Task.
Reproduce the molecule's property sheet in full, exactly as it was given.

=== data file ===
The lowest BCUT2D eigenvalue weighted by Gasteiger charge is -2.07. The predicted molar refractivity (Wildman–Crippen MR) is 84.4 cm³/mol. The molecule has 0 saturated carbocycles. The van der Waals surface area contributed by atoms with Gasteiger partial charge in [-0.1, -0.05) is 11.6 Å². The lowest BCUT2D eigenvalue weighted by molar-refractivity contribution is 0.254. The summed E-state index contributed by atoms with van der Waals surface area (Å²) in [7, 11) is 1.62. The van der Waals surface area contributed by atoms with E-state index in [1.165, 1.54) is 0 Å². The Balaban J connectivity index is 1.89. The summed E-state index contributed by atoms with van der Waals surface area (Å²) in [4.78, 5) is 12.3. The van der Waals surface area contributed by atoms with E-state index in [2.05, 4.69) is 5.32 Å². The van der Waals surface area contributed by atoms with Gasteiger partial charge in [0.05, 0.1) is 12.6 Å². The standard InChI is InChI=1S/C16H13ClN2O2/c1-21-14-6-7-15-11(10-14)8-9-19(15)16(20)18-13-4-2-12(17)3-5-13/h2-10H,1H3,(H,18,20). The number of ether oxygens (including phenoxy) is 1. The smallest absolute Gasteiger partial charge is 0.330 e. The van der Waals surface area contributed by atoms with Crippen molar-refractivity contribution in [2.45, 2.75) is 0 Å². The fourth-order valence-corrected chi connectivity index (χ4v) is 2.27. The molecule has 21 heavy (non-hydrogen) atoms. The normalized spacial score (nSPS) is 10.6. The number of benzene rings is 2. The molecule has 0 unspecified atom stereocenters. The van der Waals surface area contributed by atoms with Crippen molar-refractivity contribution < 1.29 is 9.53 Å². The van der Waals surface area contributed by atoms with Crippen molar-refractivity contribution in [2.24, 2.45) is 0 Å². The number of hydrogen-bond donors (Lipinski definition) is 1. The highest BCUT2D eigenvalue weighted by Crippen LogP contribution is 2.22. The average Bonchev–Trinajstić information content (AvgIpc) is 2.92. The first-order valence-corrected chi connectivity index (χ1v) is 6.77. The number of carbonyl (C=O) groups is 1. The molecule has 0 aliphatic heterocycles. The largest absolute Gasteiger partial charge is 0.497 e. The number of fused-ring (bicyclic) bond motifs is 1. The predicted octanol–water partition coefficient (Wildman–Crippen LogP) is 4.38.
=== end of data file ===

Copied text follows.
The lowest BCUT2D eigenvalue weighted by Gasteiger charge is -2.07. The predicted molar refractivity (Wildman–Crippen MR) is 84.4 cm³/mol. The molecule has 0 saturated carbocycles. The van der Waals surface area contributed by atoms with Gasteiger partial charge in [-0.1, -0.05) is 11.6 Å². The lowest BCUT2D eigenvalue weighted by molar-refractivity contribution is 0.254. The summed E-state index contributed by atoms with van der Waals surface area (Å²) in [7, 11) is 1.62. The van der Waals surface area contributed by atoms with E-state index in [1.165, 1.54) is 0 Å². The Balaban J connectivity index is 1.89. The summed E-state index contributed by atoms with van der Waals surface area (Å²) in [4.78, 5) is 12.3. The van der Waals surface area contributed by atoms with E-state index in [2.05, 4.69) is 5.32 Å². The van der Waals surface area contributed by atoms with Gasteiger partial charge in [0.05, 0.1) is 12.6 Å². The standard InChI is InChI=1S/C16H13ClN2O2/c1-21-14-6-7-15-11(10-14)8-9-19(15)16(20)18-13-4-2-12(17)3-5-13/h2-10H,1H3,(H,18,20). The number of ether oxygens (including phenoxy) is 1. The smallest absolute Gasteiger partial charge is 0.330 e. The van der Waals surface area contributed by atoms with Crippen molar-refractivity contribution in [2.45, 2.75) is 0 Å². The fourth-order valence-corrected chi connectivity index (χ4v) is 2.27. The molecule has 21 heavy (non-hydrogen) atoms. The normalized spacial score (nSPS) is 10.6. The number of benzene rings is 2. The molecule has 0 unspecified atom stereocenters. The van der Waals surface area contributed by atoms with Crippen molar-refractivity contribution < 1.29 is 9.53 Å². The van der Waals surface area contributed by atoms with Crippen molar-refractivity contribution in [2.24, 2.45) is 0 Å². The number of hydrogen-bond donors (Lipinski definition) is 1. The highest BCUT2D eigenvalue weighted by Crippen LogP contribution is 2.22. The average Bonchev–Trinajstić information content (AvgIpc) is 2.92. The first-order valence-corrected chi connectivity index (χ1v) is 6.77. The number of carbonyl (C=O) groups is 1. The molecule has 0 aliphatic heterocycles. The largest absolute Gasteiger partial charge is 0.497 e. The number of fused-ring (bicyclic) bond motifs is 1. The predicted octanol–water partition coefficient (Wildman–Crippen LogP) is 4.38.